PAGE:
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Shelter: how can we build better homes?


Session 3 — 15 November — 08:30-12:00

The most fundamental purpose of architecture is to protect us from the elements. The nature of these elements varies from place to place, incorporating everything from geography and climate, to political and economic contexts. The very human need for shelter can be considered alongside the equally human need for a home: a place that gives a unique sense of belonging.

How shelters, homes, and houses are defined must adapt to meet the changing requirements of people living in changing landscapes which demand everything from wearable dwellings, to the ‘formalisation’ of informal settlements, to adaptive reuse, mixed use, and more responsive housing policies. That we are in the midst of a global shelter-related crisis is a certainty, with United Nations figures suggesting that an additional three billion people will need access to housing by 2030, that 30% of the world’s urban population live in slums, and that over 50 million people are currently forcibly displaced worldwide.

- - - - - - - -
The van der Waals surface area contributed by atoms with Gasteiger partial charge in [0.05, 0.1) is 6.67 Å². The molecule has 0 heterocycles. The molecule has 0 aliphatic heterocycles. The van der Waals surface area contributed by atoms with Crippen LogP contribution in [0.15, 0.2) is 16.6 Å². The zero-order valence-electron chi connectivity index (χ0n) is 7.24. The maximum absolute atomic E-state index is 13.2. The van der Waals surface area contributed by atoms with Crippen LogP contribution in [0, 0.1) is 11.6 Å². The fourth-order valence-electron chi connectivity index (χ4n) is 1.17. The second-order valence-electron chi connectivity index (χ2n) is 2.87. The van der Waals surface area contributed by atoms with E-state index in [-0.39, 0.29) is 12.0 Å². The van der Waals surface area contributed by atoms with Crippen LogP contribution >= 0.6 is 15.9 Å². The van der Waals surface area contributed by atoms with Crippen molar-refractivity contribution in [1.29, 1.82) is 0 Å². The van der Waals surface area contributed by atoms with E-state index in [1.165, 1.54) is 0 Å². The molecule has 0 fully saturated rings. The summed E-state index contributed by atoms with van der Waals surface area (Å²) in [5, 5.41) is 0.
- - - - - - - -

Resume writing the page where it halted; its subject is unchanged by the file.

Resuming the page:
It will not be possible to develop one generalised, high-level solution to these very significant challenges. This session will explore the urgent need for local ideas, proposals, and models of how we can create, provide, and build better homes that effectively and sustainably respond to rapid urbanisation.



  • Alan Brouder

    Habitat for Humanity

  • Arif Hasan

    Expert in Informal Settlements

  • Dr. Harriet Harriss


  • Dr. Orna Rosenfeld

    UN Senior Housing Expert

  • Jane Duncan

    RIBA President

  • Marianne Heaslip

    Terrace21, Granby Four Streets CLT, URBED

  • Prof. Michael Lykoudis

    Dean, School of Architecture
    University of Notre Dame

  • Prof. Richard Economakis

    University of Notre Dame School of Architecture

  • Robert Neuwirth

    Journalist, Author, and Investigative Reporter